With all the negative quality issues, why do we insist on buying from China?
China successfully introduced another bit of jargon into our mainstream language: melamine.
Apparently, some enterprising people have decided to water down their milk products and add a few
percentage points on the milk’s tested protein content. (Superior quality milk usually has a protein content of 3.5% or better, among other things.) It remains unclear to date whether the tampering was triggered by a run for better prices, a desire to meet production deadlines, or both.
With the most recent food-safety scandal hitting China, we cannot help but discuss these issues. Lets face it, China has a very poor track record when it comes to food safety. But this isn’t about product bashing or blaming China. Despite the bad press, we want China to succeed.
China is one of the biggest industry players in international commerce and one of the biggest suppliers of raw materials, ingredients, finished products, and equipment in the global food market. If China fails, it will have massive repercussions in the global food market. With more than a fifth of the world’s population, almost a tenth of its arable land, and a huge chunk of the machineries and electronics industry, everyone on planet earth is connected to China in some way.
We can probably imagine a scenario where other countries can take up the slack; but if China loses it’s ability to earn in the world market and it’s economy plunges, the negative effect will be felt by the economies of neighboring countries and, most likely, even the global economy.
Why we are so dependent on China for our food supply?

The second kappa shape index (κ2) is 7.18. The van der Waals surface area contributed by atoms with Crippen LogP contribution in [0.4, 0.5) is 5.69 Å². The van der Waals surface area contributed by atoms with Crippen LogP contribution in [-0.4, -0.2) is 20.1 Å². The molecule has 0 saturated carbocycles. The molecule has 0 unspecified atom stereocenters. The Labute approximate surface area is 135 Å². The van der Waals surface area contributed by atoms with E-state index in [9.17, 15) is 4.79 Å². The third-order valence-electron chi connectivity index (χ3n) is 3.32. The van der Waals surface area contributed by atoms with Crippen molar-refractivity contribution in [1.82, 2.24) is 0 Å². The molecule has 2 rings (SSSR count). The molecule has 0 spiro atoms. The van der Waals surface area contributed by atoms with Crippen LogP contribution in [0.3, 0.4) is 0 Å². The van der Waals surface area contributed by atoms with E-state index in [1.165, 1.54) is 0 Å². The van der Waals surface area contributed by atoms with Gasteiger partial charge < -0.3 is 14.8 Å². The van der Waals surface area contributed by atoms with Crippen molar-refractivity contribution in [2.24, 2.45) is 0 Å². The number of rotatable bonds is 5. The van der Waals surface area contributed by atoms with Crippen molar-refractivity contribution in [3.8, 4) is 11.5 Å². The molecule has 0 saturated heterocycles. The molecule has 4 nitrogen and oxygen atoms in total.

The Philippines imports relatively little food from China; mostly just items we cannot produce ourselves, such as wheat, canned mushrooms and, of course, milk. However, a big chunk of food processing machinery (whole or in parts) are still manufactured in or through China. Visit your local showroom and check the metal labels. You will see that, chances are, the machines are made in China.
With all the negative quality issues, why do we insist on buying from China? One word: price. A good example is the wheat price hike at the end of 2007 when the US announced substantial damage to its winter wheat. Local prices of wheat were relatively stabilized by the supply from China.
Big Food Scare
The issue of food safety gained worldwide media attention during the melamine-contaminated pet food incident of 2007. The contaminated pet food not only put food safety issues under the global microscope, but also shone the light on popular products made in China, such as medicine, toothpaste, and toys.
Today, the five-year list of previously identified, potentially contaminated foods from China reads like an average household grocery list!
Mold-contaminated rice, antibiotic-laden catfish and shrimp (Well, at least no bacteria!), moldy garlic, Sudan red contaminated eggs (Sudan red is a potentially cancer-causing industrial dye), melamine-laced milk.
Melamine and contaminated protein products from China are not something new, with possible incidents going as far back as the massive kidney failure reported in pets in 2004. But this time, it’s different. This time, children are the ones who got sick. What’s worse is the contamination was done intentionally to make a product appear of better quality than it actually was.
During and after the 2007 pet food incident, Chinese officials embarked on a massive campaign to assure the international community that it would be all out in improving its food safety program. The Chinese made great promises to improve their food safety systems. The international community truly wanted to believe that all would be well
Last year, China (via the General Administration of Quality Supervision, Inspection and Quarantine) and the Philippines (through the Department of Health) agreed to strengthen food safety for imports and exports. The recent milk tampering incident seems to be an extreme violation of this agreement.
The question now is, after this recent incident, how forgiving will the international community be?
Print ed: 11/08